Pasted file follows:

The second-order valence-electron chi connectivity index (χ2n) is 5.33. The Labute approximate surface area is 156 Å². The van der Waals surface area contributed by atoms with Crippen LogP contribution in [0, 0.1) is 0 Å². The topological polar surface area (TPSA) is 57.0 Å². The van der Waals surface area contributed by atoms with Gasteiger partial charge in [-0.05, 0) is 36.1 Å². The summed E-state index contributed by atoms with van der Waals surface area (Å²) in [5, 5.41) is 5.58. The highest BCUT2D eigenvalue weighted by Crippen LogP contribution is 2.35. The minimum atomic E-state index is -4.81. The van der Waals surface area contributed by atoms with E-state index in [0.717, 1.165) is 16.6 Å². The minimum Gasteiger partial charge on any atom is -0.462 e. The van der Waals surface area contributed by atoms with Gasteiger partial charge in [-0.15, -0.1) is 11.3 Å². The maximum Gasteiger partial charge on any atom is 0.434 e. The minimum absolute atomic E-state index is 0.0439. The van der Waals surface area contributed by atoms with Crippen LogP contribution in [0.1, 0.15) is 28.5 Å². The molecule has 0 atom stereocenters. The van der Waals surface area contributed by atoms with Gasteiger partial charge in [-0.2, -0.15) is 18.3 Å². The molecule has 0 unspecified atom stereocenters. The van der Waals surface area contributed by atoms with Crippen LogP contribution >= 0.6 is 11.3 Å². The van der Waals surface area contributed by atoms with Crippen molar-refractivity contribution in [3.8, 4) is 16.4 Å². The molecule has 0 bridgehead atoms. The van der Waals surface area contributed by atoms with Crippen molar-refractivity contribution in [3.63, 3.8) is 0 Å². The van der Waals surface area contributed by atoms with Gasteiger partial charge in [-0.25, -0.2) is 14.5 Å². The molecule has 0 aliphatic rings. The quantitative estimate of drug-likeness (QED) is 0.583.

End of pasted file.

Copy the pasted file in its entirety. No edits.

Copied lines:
The second-order valence-electron chi connectivity index (χ2n) is 5.33. The Labute approximate surface area is 156 Å². The van der Waals surface area contributed by atoms with Crippen LogP contribution in [0, 0.1) is 0 Å². The topological polar surface area (TPSA) is 57.0 Å². The van der Waals surface area contributed by atoms with Gasteiger partial charge in [-0.05, 0) is 36.1 Å². The summed E-state index contributed by atoms with van der Waals surface area (Å²) in [5, 5.41) is 5.58. The highest BCUT2D eigenvalue weighted by Crippen LogP contribution is 2.35. The minimum atomic E-state index is -4.81. The van der Waals surface area contributed by atoms with E-state index in [0.717, 1.165) is 16.6 Å². The minimum Gasteiger partial charge on any atom is -0.462 e. The van der Waals surface area contributed by atoms with Gasteiger partial charge in [-0.15, -0.1) is 11.3 Å². The maximum Gasteiger partial charge on any atom is 0.434 e. The minimum absolute atomic E-state index is 0.0439. The van der Waals surface area contributed by atoms with Crippen LogP contribution in [0.1, 0.15) is 28.5 Å². The molecule has 0 atom stereocenters. The van der Waals surface area contributed by atoms with Gasteiger partial charge in [-0.2, -0.15) is 18.3 Å². The molecule has 0 unspecified atom stereocenters. The van der Waals surface area contributed by atoms with Crippen LogP contribution >= 0.6 is 11.3 Å². The van der Waals surface area contributed by atoms with Crippen molar-refractivity contribution in [3.8, 4) is 16.4 Å². The molecule has 0 bridgehead atoms. The van der Waals surface area contributed by atoms with Crippen molar-refractivity contribution in [3.63, 3.8) is 0 Å². The van der Waals surface area contributed by atoms with Gasteiger partial charge in [-0.25, -0.2) is 14.5 Å². The molecule has 0 aliphatic rings. The quantitative estimate of drug-likeness (QED) is 0.583.